Mem had a real problem with men and always had something negative to say about them. When she would tell me stories about my grandfather, she never said anything nice. She would go on and on about how he deserted and humiliated her — and Mom. The only positive thing she ever said about him was he was tall and that I got my height from him.

The next day at the lot, I told my friends how a gang had stopped me and shoved me and how I had punched one girl in the face and how she ran off crying like a baby, and then the rest of the gang ran off too. I put my right fist in Roland’s face and warned him that if he didn’t give me my money, I would do the same thing to him that I did to Tit and the Panik girl. You bet he gave me the money, and I ran right to Steve’s and spent every penny of it. Yolanda was there, and Steve treated us to Twinkies and cream soda.

Yolanda lived with her grandmother, MawMaw, and the more we talked about our lives, the more we realized how similar we were. Well, except she was black and I was white, which made all the difference in the world.

According to Yolanda, Father Stephen Panik, MawMaw’s hero and a priest for the poor, wasn’t murdered at all. After he died in 1954, the 14-year-old “Yellow Mill Village” was renamed in his honor because, without Father Panik, public housing projects in Bridgeport would never have existed.

And now I know that Father Panik Village isn’t so scary, although Yolanda agrees that at the Panik, people can get shot up with a semi-automatic.

Three things happened after running through the Panik that day. The first thing was that I became the Big Kahuna to my friends, and the second thing was that Steve the butcher became the Big Kahuna to me — even though Mem told me never to trust a man.

But the third thing was the best of all because Yolanda became one of my closest friends.

Stay tuned for Chapter 10: Steve the Butcher

YOU


YOU

are terrified

by what

makes

America

great.

YOU

want to regulate

my uterus,

but regulating

your gun

is too

personally

invasive.

YOU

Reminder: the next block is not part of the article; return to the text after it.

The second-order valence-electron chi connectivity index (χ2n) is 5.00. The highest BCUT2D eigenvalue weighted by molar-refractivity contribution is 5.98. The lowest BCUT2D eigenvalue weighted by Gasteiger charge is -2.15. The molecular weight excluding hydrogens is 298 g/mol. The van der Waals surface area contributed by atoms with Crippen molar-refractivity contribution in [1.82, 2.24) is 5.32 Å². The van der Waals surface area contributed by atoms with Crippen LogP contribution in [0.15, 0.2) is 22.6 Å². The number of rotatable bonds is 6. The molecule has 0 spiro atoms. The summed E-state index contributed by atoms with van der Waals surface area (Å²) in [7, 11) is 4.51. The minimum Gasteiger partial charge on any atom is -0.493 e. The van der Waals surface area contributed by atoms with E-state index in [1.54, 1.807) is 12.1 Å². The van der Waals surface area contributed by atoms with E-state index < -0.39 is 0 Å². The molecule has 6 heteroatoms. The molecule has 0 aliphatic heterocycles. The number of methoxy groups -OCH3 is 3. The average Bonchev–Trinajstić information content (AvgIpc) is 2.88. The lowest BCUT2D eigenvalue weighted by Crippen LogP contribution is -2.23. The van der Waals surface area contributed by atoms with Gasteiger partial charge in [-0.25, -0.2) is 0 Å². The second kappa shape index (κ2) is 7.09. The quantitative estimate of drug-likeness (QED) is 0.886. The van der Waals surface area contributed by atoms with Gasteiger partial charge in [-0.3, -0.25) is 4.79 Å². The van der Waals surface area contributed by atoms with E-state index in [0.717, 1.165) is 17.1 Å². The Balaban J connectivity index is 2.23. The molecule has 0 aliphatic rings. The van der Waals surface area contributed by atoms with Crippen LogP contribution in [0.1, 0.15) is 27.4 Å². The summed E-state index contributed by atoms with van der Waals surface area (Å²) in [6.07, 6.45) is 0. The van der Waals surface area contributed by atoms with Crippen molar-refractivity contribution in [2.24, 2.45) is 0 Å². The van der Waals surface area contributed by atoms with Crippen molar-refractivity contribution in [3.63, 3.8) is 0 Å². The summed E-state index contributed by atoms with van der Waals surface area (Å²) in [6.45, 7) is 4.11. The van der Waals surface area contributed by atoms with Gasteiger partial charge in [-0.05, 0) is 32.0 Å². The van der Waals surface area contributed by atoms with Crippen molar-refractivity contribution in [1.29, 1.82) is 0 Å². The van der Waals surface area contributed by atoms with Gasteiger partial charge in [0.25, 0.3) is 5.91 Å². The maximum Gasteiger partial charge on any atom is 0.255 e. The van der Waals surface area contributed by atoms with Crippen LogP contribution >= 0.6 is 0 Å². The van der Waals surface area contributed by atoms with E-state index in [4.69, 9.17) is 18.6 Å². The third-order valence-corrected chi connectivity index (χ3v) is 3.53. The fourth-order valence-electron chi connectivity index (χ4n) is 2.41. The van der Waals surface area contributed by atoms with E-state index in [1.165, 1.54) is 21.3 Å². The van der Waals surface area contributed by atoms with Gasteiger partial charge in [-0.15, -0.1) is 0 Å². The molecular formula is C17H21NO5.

white

Christian

Republican

nationalist

who

pathetically

brag

about

revering

Jesus

guns

and

babies

think

YOU

have

power

over

US.

YOU

right-winger,

neo-confederate,

alt-right,

skinhead,

Ku Klux Klanner,

forget that

Jesus

was a

selfless, radical

Jew

who defied

oppressors like

YOU

and protected

the rights and

dignity

of the

oppressed

like

US.

YOU

who violently marched

in Charlottesville

so

YOU

could

save America

by

uniting the

white right,

chanting

“You will not replace us,”

and

“Jew will not replace us.”

YOU

neo-nazi,

anti-semitic,

confederate flag bearer,

dare to expect

Jesus to save

YOU?

Perhaps

Jesus

should send

YOU

to “Camp Auschwitz.”

YOU

care

about

babies in the womb,

but once they’re born

YOU

care not a whit.

YOU

claim

to

love

babies

but

YOU

do nothing

as babies

are shot to death

every minute

of

every day.

YOU

patriots

who despise

Jews,

Blacks,

Democrats,

and

LGBTQ,

fantasize

about

hanging

US.

YOU

are

laughably naïve.

Because

try as

YOU

might,

YOU

are

already

being replaced

by

all

of

US.

Governors up for Reelection 2022, 2023, 2024, and 2025

United States gubernatorial elections will be held on November 8, 2022, in 36 states.

The 2022 gubernatorial elections are the first since the 2020 census and reapportionment.

All but two of the fifty Governors serve four-year terms — the governors of New Hampshire and Vermont, serve two-year terms.

Of the 36 gubernatorial seats up for re-election in 2022, twenty are Republican, and sixteen are Democrat.

Republicans are defending six governorships in states President Joe Biden (D) won in 2020: Arizona, Georgia, Maryland, Massachusetts, New Hampshire, and Vermont.

Democrats are defending one governorship in a state that Donald Trump won (R) in 2020: Kansas.

Below are the 36 Governors up for reelection in 2022 in alphabetical order by political party and state, as well as the listing of Governors up for reelection in 2023, 2024, and 2025.

Democrats up for reelection in 2022:

California: Gavin Newsom (Running)

Colorado: Jared Polis (Running)

Connecticut: Ned Lamont (Running)

Hawaii: David Ige (Not running due to term limits)

Illinois: J.B. Pritzker (Running)

Kansas: Laura Kelly (Running)

Maine: Janet Mills (Running)

Michigan: Gretchen Whitmer (Running)

Minnesota: Tim Walz (Running)

Nevada: Steve Sisolak (Running)

New Mexico: Michelle Lujan Grisham (Running)

New York: Kathy Hochul (Running)

Oregon: Kate Brown (Not running due to term limits)

Pennsylvania: Tom Wolf (Not running due to term limits)

Rhode Island: Daniel McKee (Running)

Wisconsin: Tony Evers (Running)

Republicans up for reelection in 2022:

Alabama: Kay Ivey (Running)

Alaska: Mike Dunleavy (Running)

Arizona: Doug Ducey (Not running due to term limits)

Arkansas: Asa Hutchinson (Not running due to term limits)

Florida: Ron DeSantis (Running)

Georgia: Brian Kemp (Running)

Idaho: Brad Little (Running)

Iowa: Kim Reynolds (Running)

Maryland: Larry Hogan (Not running due to term limits)

Massachusetts: Charles Baker (Not running)